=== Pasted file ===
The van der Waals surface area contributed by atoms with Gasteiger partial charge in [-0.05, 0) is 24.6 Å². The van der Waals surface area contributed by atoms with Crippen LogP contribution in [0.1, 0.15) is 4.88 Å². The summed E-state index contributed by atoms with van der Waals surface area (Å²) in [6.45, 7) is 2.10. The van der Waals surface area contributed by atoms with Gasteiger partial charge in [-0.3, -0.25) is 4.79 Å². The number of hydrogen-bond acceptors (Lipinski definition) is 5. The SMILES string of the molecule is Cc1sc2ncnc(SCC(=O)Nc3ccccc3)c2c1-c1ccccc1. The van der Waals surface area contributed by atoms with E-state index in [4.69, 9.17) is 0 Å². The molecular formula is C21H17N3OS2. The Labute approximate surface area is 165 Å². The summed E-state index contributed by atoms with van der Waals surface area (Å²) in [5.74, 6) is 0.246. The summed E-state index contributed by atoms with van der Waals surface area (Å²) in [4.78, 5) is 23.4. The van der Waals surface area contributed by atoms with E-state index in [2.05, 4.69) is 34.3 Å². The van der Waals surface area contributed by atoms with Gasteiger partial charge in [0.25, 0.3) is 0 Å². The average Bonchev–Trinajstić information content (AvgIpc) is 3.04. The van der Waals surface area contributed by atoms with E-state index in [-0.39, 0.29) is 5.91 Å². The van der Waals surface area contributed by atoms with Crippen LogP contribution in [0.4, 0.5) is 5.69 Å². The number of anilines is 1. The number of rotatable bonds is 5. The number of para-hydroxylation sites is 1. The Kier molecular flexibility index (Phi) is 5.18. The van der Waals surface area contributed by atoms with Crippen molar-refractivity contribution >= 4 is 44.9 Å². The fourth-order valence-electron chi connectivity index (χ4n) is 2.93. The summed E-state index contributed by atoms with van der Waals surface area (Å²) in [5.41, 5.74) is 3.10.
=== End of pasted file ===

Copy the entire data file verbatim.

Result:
The van der Waals surface area contributed by atoms with Gasteiger partial charge in [-0.05, 0) is 24.6 Å². The van der Waals surface area contributed by atoms with Crippen LogP contribution in [0.1, 0.15) is 4.88 Å². The summed E-state index contributed by atoms with van der Waals surface area (Å²) in [6.45, 7) is 2.10. The van der Waals surface area contributed by atoms with Gasteiger partial charge in [-0.3, -0.25) is 4.79 Å². The number of hydrogen-bond acceptors (Lipinski definition) is 5. The SMILES string of the molecule is Cc1sc2ncnc(SCC(=O)Nc3ccccc3)c2c1-c1ccccc1. The van der Waals surface area contributed by atoms with E-state index in [4.69, 9.17) is 0 Å². The molecular formula is C21H17N3OS2. The Labute approximate surface area is 165 Å². The summed E-state index contributed by atoms with van der Waals surface area (Å²) in [5.74, 6) is 0.246. The summed E-state index contributed by atoms with van der Waals surface area (Å²) in [4.78, 5) is 23.4. The van der Waals surface area contributed by atoms with E-state index in [2.05, 4.69) is 34.3 Å². The van der Waals surface area contributed by atoms with Gasteiger partial charge in [0.25, 0.3) is 0 Å². The average Bonchev–Trinajstić information content (AvgIpc) is 3.04. The van der Waals surface area contributed by atoms with E-state index in [-0.39, 0.29) is 5.91 Å². The van der Waals surface area contributed by atoms with Crippen LogP contribution in [0.4, 0.5) is 5.69 Å². The number of anilines is 1. The number of rotatable bonds is 5. The number of para-hydroxylation sites is 1. The Kier molecular flexibility index (Phi) is 5.18. The van der Waals surface area contributed by atoms with Crippen molar-refractivity contribution >= 4 is 44.9 Å². The fourth-order valence-electron chi connectivity index (χ4n) is 2.93. The summed E-state index contributed by atoms with van der Waals surface area (Å²) in [5.41, 5.74) is 3.10.